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Wh not have a gap year? He can then always apply for an apprenticeship or uni then, there's really no rush to do it now. Sometimes some thinking space is all it needs, it's very easy to get swept along in the application processes when you are not totally sure what you want to do.

My DS is only half a term into his gap year job and already knows that it's what he really wants to do, and in this relatively short period of time I have noticed a marked change in him.

Just a thought.....

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Knowledge is knowing that a tomato is a fruit, wisdom is not putting it in a fruit salad !


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PostPosted: Mon Oct 30, 2017 8:08 am 
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Joined: Thu Sep 24, 2009 10:59 am
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DIY Mum wrote:
I’m still apprehensive over the thought of him missing the opportunity of doing a maths degree.
Presumably he can decide at any point in the future to go to university.
DIY Mum wrote:
Some family members have said that he won’t be able to progress as far as a graduate does in a company.
How well-informed are these family members? Not very helpful of them to express their opinion in this way unless they are up-to-date experts who can also see into the future.

Personally if one of mine was offered an apprenticeship in the field they knew they wanted to pursue, I would hope they would go for it. It is my view that university degrees will become/are becoming less and less valuable and more and more costly at the same time, and the chance to be earning money while also getting a qualification would be hard to resist. At the same time I think if he is wavering then doodles' idea is a good one, and certainly better than rushing off to university when firstly he is unsure and secondly it is not a benign choice, i.e. it costs a lot in both time and money.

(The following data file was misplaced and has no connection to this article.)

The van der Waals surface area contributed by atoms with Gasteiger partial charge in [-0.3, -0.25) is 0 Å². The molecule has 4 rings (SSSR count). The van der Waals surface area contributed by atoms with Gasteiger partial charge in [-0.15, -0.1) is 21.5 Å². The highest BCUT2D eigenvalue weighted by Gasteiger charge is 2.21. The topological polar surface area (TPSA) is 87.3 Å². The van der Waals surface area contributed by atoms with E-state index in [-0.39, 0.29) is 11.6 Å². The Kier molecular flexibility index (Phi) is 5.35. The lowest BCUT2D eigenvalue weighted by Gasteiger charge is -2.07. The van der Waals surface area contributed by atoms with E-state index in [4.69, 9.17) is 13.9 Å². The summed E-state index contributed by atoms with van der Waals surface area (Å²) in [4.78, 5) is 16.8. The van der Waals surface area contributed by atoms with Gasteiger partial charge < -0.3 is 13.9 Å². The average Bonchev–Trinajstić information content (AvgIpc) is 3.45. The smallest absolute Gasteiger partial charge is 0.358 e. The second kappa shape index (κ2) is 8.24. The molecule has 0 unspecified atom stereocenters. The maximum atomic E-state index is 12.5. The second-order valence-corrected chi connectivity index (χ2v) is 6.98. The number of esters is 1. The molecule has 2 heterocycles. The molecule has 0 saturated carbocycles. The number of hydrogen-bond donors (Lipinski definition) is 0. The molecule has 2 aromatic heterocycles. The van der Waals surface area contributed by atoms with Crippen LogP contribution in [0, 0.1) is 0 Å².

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PostPosted: Mon Oct 30, 2017 8:23 am 
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If it's Price Waterhouse Cooper, then they were one of the gold standard Apprenticeship Providers when I was a full time Careers Adviser. Very structured apprenticeship with clear progression - certainly then it was possible to study to degree level alongside (usually part time) - their apprenticeships tended to be administration/finance type ones rather than one with a practical bent (like Engineering) where only a very few organisations can come close to the quality of a degree (often the motor sport/aeronautical industry based ones) - so, unless anything has massively changed, I would be encouraging my son to find out more - the "earn while you learn" mantra is going to become more prevalent as degrees slip further and further back (except for some very specific vocational degrees) in my opinion.

A degree is not suitable for everyone - especially at 18 - there is nothing to stop him starting an apprenticeship - he could look at it as an extended gap year - if he hates it, he can always apply to Uni - there is no limit on the age at which you can take a degree (yes, I know finance changes, but it's hardly a walk in the park at 18!)


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PostPosted: Mon Oct 30, 2017 8:32 am 
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Joined: Thu Sep 24, 2009 10:59 am
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kenyancowgirl wrote:
A degree is not suitable for everyone - especially at 18 -

Yes yes yes!I do wish more people felt this way! University is becoming a nice little earner for everyone except the student at the moment - it is time its value was put under far more scrutiny imho. This article is over a year old now - this 'DD' is one of my favourite people and should be listened to.

https://www.theguardian.com/education/2 ... elay-going